The employee’s benefits have to be reviewed to determine whether the plan permits the employee spouse to transfer the options in kind to the non-employee spouse. It is much more likely that an in kind transfer is not feasible, and therefore a constructive trust might need to be executed whereby the employee spouse will in fact effectuate the transfer to the trust for the benefit of the non-employee spouse. In this case, the employee spouse needs to act as a fiduciary for the ex-spouse well after the divorce is finalized.

There are fundamentally two ways to value the options. One is known as the intrinsic value that simply measures the difference in price between the strike price and the value as of the date of divorce. This is very simple and may significantly undercut the other valuation method known as the Black Sholes pricing model. Black Scholes factors in various features of the option such as strike price, time to maturity, current price and historical price volatility, all of which are adjusted by a risk free rate of return, namely the rate on a 30 year Treasury. Google provides the daily volatility for any publicly traded stock and this number can be inserted into a Black-Scholes calculator. An option on a stock with nice historical appreciation would generate a significantly higher Black-Scholes value than an intrinsic value, and particularly for large awards this differential can be very significant. In other words, it is important to appreciate the impacts and distinctions between the two valuation methodologies. A spouse who seeks to minimize the valuation of options for a stock with good appreciation potential would argue for the intrinsic value method. However, the other spouse would want to negotiate a valuation based on Black Sholes. In valuing stock options, particularly if the value will be used to offset other aspects of the property settlement, it is important to calculate using both methods as this can represent a big bargaining chip for negotiations.

E)           Marital versus Non-Marital Calculations:
Stock options that were granted and vested during the marriage are clearly marital property. The challenge is valuing options that were granted during the marriage, but vest after the date of divorce. A time formula or coverture fraction is usually applied to determine the marital share. Other than options which are provided to a new employee as incentive to join the corporation, the formula used to establish the marital portion is known as the Nelson formula to reference the case from which it derived. The formula is as follows: the number of months between the date of the grant and the date of the divorce is divided by the number of months between the date of the grant and the date of exercisability. Then this fraction is multiplied by the number of shares which can be exercised, and that ratio represents the number of options which are marital property, which can either be exercised or used for purposes of offsetting the value of other marital property.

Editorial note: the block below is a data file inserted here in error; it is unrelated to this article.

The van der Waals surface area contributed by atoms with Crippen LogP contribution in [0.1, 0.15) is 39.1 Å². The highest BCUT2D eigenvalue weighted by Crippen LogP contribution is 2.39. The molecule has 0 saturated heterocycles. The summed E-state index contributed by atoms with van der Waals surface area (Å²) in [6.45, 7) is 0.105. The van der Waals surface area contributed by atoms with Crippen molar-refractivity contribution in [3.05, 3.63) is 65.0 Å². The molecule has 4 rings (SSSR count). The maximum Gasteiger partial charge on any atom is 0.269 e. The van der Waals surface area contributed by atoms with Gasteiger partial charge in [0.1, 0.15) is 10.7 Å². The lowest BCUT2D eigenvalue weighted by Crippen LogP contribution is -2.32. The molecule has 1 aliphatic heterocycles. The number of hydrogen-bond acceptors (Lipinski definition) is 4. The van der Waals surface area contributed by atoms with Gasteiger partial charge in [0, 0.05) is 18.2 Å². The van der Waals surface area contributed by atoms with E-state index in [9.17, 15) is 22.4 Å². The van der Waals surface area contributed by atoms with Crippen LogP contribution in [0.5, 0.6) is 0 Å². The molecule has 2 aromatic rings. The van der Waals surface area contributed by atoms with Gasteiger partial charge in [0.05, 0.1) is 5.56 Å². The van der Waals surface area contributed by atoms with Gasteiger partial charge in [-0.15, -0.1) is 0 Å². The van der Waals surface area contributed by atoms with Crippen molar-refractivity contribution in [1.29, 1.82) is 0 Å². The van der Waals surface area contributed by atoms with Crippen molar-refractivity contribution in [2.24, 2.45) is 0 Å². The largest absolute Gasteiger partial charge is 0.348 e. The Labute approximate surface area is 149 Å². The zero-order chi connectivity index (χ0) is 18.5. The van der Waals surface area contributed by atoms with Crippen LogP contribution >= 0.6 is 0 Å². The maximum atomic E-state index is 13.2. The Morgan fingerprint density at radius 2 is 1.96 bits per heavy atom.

F)            Mechanics:
If the non-employee spouse wishes to exercise the stock purchase when the option vests and hold onto the shares, and the plan does not allow for direct transfers of the options, then (s)he would have to have adequate cash to provide to the employee spouse to effectuate the purchase. The shares could then be transferred to the non-employee spouse. Alternatively, the employee spouse could exercise and sell the options simultaneously on behalf of the non-employee spouse. However, under both scenarios, there will have to be some remuneration to the employee spouse to account for the tax consequence resulting from the exercise. Therefore, the employee spouse may need to exercise more shares than (s)he will transfer to the non-employee spouse in order to gross up the associated tax liability. If a settlement agreement makes reference to the number of shares that the non-employee spouse may exercise based on the non-employee’s shares of the marital portion of the stock options, but does not make reference to how the tax ramifications of that exercise should be treated, then such ambiguity will result in problems, potential post-divorce litigation, and a tax nightmare. In addition to the settlement agreement providing clarification regarding the tax consequences of exercising the stock options on behalf of  the non-employee spouse, it should also specify that the employee spouse must provide the non-employee spouse with all vesting schedules, statements, and exercise options. The agreement should also put the burden on the non-employee spouse upon vesting to send written request to the employee spouse to request action. Stock options can represent a significant portion of a marital estate. It is essential to understand how such options can be valued as well as to document the rights and responsibilities associated with maintaining this asset.